tion of about 1.3 Tcf per year in 2020 and 1.6 Tcf in 2030 (U.S. consumption is about 23 Tcf per year at present), which could offset the need for some LNG imports.

A related discussion is under way concerning the potential environmental risks of developing oil or gas resources in locations such as the ANWR-1002 area, the National Petroleum Reserve, or the formerly restricted OCS. Technology improvements such as long-reach directional drilling have reduced the area required by surface facilities for drilling and production, but some surface impact is inevitable. Similarly, the use of subsea completions for deepwater oil and gas production, pipeline delivery of fluids to shore in place of tankers, and attention to modern MMS environmental regulations governing platforms have reduced the potential for adverse impacts in offshore production. However, there will always remain some risk, whether at the platform or at the land end of the undersea pipeline. In addition, close-in platforms have visual impacts.

In addition to the OCS and federal land resources discussed in this section, the increased interest in natural gas production from shale formations may create a need to balance energy and environmental values regarding this resource. Large shale formations in the mid-Continent and the Gulf Coast (e.g., Barnett and Haynesville) are located in areas where oil and gas are currently produced. Infrastructure exists in these areas, and public opinion is probably open to additional gas production. However, the Marcellus shale in Appalachia is spread over a wide area, where lack of infrastructure and fragmented land ownership make production from this area more challenging (Snyder, 2008).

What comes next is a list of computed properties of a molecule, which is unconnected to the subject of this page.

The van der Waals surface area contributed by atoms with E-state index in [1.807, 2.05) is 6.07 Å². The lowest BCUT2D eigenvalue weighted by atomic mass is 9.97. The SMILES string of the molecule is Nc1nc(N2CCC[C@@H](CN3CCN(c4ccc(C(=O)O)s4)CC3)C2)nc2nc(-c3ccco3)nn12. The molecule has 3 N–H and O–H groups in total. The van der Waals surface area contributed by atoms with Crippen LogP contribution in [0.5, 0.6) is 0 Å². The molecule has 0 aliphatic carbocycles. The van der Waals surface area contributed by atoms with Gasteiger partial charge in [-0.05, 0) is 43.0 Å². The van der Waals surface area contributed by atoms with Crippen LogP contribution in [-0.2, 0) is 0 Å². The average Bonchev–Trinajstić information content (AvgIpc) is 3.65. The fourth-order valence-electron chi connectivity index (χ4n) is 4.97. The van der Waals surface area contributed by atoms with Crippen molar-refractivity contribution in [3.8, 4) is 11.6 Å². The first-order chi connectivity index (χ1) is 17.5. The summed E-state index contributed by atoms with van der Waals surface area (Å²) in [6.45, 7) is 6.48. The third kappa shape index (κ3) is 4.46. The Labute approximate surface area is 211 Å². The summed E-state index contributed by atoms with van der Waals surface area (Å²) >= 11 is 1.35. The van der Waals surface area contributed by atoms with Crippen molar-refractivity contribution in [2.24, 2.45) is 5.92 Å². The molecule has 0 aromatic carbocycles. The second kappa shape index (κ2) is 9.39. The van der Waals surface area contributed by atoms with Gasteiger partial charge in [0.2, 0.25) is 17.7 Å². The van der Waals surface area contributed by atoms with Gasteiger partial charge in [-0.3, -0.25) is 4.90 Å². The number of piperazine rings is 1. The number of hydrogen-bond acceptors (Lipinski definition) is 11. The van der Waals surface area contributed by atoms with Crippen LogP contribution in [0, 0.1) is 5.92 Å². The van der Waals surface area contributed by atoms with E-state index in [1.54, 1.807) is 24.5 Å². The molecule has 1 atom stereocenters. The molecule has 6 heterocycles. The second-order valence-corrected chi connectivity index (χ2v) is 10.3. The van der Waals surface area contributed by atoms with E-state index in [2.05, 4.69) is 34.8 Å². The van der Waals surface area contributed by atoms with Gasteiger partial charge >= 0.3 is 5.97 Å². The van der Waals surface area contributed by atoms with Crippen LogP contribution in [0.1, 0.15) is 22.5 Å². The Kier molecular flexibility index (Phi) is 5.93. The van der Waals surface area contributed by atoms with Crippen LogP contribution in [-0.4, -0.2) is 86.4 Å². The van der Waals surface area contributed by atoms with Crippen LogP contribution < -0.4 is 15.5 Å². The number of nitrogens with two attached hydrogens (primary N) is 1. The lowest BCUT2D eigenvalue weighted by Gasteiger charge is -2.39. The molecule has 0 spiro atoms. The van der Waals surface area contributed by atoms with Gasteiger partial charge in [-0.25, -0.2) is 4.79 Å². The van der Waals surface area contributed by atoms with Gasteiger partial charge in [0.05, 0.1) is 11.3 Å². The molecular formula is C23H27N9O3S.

Coal

Table 7.12 provides estimates of coal resources by coal rank. Anthracite and bituminous coals have the highest energy and carbon content, whereas subbituminous coals and lignites have lower energy content and larger moisture and ash content (NRC, 2007, Box 4.1). The table indicates that the United States has about 20 years of reserves in active mines, but a much larger resource would be available for production if new mines could be opened and if the rail infrastructure required to deliver coal—or, alternatively, if sufficient long-distance transmission lines for delivery of electricity generated at the mine mouth—could be put in place. Costs of coal production vary widely with geographic setting and the type of mining, but it is clear that costs are low enough that substantial quantities of coal can be produced at current coal prices.



The National Academies | 500 Fifth St. N.W. | Washington, D.C. 20001
Copyright © National Academy of Sciences. All rights reserved.
Terms of Use and Privacy Statement